On behalf of Bebout, Potere, Cox & Bennion, P.C. posted in blog on Wednesday, October 18, 2017.
You may have heard the term “living will” and wonder if this is the same as a last will and testament. The answer is that they are two different types of documents.
A last will and testament only becomes active after your death, while a living will can take effect during your lifetime.
Creating a living will
To make a living will, you must be over the age of 18 and considered to be of sound mind. The living will provides doctors and other healthcare professionals with your instructions in the event you are not able to do so. You may sustain a head injury, for example, and lapse into a coma. This document will give guidance about the healthcare measures you want or do not want doctors to take on your behalf. Once completed, you should provide a copy of your living will to your physician to include in your medical file.
Drawing up your will
As with a living will, an attorney can help you prepare your last will and testament in accordance with Michigan laws. The will is your opportunity to give direction as to how your property and assets should be distributed after you pass away. You may want your heirs to share your assets equally, but you can also use your will to make specific bequests. You should name an executor in your will, and you can also name a guardian to care for any minor children in the event of your death.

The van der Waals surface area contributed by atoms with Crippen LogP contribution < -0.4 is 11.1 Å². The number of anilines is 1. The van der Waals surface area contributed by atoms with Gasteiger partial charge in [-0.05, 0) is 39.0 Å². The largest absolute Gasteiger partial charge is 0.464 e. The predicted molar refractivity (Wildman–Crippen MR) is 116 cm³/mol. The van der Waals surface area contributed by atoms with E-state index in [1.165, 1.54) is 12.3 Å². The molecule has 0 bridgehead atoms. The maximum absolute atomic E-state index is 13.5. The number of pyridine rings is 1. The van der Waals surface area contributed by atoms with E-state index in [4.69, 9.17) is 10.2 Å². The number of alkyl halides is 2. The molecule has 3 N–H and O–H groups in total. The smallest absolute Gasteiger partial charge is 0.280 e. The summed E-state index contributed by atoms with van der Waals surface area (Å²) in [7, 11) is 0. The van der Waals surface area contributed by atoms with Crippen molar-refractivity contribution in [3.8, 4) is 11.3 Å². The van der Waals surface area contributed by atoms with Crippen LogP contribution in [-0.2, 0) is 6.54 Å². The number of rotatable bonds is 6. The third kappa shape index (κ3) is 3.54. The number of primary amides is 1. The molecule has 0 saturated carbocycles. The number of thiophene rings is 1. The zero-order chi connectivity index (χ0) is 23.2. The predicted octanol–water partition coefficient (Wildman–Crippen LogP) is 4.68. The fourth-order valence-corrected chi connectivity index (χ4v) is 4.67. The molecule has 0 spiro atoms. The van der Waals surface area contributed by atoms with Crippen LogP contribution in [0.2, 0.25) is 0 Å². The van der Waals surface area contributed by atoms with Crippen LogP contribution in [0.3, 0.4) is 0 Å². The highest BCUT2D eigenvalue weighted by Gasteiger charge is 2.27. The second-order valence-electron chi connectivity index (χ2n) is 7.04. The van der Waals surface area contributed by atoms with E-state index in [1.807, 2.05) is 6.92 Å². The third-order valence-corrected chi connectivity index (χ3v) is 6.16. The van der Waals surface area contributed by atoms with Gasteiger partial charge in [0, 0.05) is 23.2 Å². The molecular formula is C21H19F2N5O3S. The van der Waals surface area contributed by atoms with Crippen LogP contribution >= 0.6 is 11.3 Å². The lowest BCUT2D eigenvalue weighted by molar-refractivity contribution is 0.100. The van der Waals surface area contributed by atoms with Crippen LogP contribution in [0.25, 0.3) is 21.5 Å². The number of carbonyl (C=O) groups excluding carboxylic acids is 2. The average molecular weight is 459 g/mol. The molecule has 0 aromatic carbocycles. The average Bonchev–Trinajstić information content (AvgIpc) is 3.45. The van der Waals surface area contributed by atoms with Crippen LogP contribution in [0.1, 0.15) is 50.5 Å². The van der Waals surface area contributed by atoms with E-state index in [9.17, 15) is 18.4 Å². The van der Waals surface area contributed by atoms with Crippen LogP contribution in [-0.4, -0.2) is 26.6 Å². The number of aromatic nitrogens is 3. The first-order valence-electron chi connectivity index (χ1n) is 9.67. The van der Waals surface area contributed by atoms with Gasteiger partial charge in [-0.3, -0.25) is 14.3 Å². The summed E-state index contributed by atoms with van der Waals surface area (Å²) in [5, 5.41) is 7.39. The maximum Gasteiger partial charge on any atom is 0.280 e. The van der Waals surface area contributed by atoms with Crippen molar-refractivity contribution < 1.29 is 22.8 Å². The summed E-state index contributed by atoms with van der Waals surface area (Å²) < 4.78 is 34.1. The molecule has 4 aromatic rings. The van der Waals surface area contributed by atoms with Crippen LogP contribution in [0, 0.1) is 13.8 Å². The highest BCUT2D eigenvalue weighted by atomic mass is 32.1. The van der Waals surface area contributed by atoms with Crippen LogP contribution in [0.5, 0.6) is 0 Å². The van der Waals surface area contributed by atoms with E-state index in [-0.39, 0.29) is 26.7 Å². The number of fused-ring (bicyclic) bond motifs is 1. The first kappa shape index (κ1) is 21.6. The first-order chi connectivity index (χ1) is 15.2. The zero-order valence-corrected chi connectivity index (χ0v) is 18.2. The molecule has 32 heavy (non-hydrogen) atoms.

Dying without directives
If you never come out of your coma and have not made a living will, your spouse or the doctors will make healthcare decisions for you. If you pass away without a will, the state of Michigan will take care of distributing your assets, which may not happen the way you would have preferred.
Important estate planning documents
No matter what age you are now, you are smart to think ahead. An attorney will tell you that both the will and the living will are documents to include in an estate plan that will cover all your needs and protect your family.